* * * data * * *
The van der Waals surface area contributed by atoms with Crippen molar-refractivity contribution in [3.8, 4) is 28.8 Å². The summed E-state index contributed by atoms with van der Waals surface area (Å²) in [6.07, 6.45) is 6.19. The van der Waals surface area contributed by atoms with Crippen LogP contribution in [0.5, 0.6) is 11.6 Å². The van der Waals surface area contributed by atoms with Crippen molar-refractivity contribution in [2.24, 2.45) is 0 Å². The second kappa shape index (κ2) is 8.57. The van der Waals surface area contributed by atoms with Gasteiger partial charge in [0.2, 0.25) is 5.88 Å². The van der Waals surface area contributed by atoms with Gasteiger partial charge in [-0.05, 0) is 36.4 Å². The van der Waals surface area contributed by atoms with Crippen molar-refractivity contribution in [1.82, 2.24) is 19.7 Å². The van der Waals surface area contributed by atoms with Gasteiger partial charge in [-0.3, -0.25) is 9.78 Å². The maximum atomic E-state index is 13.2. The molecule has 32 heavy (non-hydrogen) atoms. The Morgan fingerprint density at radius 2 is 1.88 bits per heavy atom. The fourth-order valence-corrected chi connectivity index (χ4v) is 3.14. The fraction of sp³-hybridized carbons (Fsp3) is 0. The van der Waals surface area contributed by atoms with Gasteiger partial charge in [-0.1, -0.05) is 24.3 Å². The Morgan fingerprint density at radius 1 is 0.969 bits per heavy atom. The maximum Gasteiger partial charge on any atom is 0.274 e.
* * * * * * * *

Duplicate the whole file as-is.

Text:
The van der Waals surface area contributed by atoms with Crippen molar-refractivity contribution in [3.8, 4) is 28.8 Å². The summed E-state index contributed by atoms with van der Waals surface area (Å²) in [6.07, 6.45) is 6.19. The van der Waals surface area contributed by atoms with Crippen LogP contribution in [0.5, 0.6) is 11.6 Å². The van der Waals surface area contributed by atoms with Crippen molar-refractivity contribution in [2.24, 2.45) is 0 Å². The second kappa shape index (κ2) is 8.57. The van der Waals surface area contributed by atoms with Gasteiger partial charge in [0.2, 0.25) is 5.88 Å². The van der Waals surface area contributed by atoms with Gasteiger partial charge in [-0.05, 0) is 36.4 Å². The van der Waals surface area contributed by atoms with Crippen molar-refractivity contribution in [1.82, 2.24) is 19.7 Å². The van der Waals surface area contributed by atoms with Gasteiger partial charge in [-0.3, -0.25) is 9.78 Å². The maximum atomic E-state index is 13.2. The molecule has 32 heavy (non-hydrogen) atoms. The Morgan fingerprint density at radius 2 is 1.88 bits per heavy atom. The fourth-order valence-corrected chi connectivity index (χ4v) is 3.14. The fraction of sp³-hybridized carbons (Fsp3) is 0. The van der Waals surface area contributed by atoms with Gasteiger partial charge in [-0.1, -0.05) is 24.3 Å². The Morgan fingerprint density at radius 1 is 0.969 bits per heavy atom. The maximum Gasteiger partial charge on any atom is 0.274 e.